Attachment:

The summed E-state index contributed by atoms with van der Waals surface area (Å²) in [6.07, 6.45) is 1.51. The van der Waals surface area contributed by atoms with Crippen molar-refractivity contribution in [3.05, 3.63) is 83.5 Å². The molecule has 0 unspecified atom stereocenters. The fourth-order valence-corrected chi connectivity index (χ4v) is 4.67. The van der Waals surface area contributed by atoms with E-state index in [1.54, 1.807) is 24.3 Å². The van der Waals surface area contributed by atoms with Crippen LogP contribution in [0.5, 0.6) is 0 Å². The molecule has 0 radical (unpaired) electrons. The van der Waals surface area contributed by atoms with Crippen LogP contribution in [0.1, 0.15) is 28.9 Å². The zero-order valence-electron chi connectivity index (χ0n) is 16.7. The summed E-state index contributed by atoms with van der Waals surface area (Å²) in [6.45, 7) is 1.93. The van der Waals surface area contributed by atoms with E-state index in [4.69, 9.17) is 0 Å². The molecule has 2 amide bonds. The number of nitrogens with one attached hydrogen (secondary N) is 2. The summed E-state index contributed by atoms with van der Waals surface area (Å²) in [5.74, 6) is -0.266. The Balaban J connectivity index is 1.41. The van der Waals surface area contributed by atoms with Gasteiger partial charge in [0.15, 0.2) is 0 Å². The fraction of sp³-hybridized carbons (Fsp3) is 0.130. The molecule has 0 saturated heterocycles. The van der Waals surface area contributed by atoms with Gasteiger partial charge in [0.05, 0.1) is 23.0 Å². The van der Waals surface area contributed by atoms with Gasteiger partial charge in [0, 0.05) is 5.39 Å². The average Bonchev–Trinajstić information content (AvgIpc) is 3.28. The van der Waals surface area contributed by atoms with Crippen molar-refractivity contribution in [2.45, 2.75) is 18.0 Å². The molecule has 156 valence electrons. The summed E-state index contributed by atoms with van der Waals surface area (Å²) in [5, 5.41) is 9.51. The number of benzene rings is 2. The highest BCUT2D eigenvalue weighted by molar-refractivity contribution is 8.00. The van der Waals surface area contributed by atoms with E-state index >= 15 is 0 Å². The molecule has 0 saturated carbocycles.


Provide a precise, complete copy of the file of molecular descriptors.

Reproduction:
The summed E-state index contributed by atoms with van der Waals surface area (Å²) in [6.07, 6.45) is 1.51. The van der Waals surface area contributed by atoms with Crippen molar-refractivity contribution in [3.05, 3.63) is 83.5 Å². The molecule has 0 unspecified atom stereocenters. The fourth-order valence-corrected chi connectivity index (χ4v) is 4.67. The van der Waals surface area contributed by atoms with E-state index in [1.54, 1.807) is 24.3 Å². The van der Waals surface area contributed by atoms with Crippen LogP contribution in [0.5, 0.6) is 0 Å². The molecule has 0 radical (unpaired) electrons. The van der Waals surface area contributed by atoms with Crippen LogP contribution in [0.1, 0.15) is 28.9 Å². The zero-order valence-electron chi connectivity index (χ0n) is 16.7. The summed E-state index contributed by atoms with van der Waals surface area (Å²) in [6.45, 7) is 1.93. The van der Waals surface area contributed by atoms with E-state index in [4.69, 9.17) is 0 Å². The molecule has 2 amide bonds. The number of nitrogens with one attached hydrogen (secondary N) is 2. The summed E-state index contributed by atoms with van der Waals surface area (Å²) in [5.74, 6) is -0.266. The Balaban J connectivity index is 1.41. The van der Waals surface area contributed by atoms with Gasteiger partial charge in [0.15, 0.2) is 0 Å². The fraction of sp³-hybridized carbons (Fsp3) is 0.130. The molecule has 0 saturated heterocycles. The van der Waals surface area contributed by atoms with Gasteiger partial charge in [0.05, 0.1) is 23.0 Å². The van der Waals surface area contributed by atoms with Gasteiger partial charge in [0, 0.05) is 5.39 Å². The average Bonchev–Trinajstić information content (AvgIpc) is 3.28. The van der Waals surface area contributed by atoms with Crippen molar-refractivity contribution in [2.45, 2.75) is 18.0 Å². The molecule has 156 valence electrons. The summed E-state index contributed by atoms with van der Waals surface area (Å²) in [5, 5.41) is 9.51. The number of benzene rings is 2. The highest BCUT2D eigenvalue weighted by molar-refractivity contribution is 8.00. The van der Waals surface area contributed by atoms with E-state index >= 15 is 0 Å². The molecule has 0 saturated carbocycles.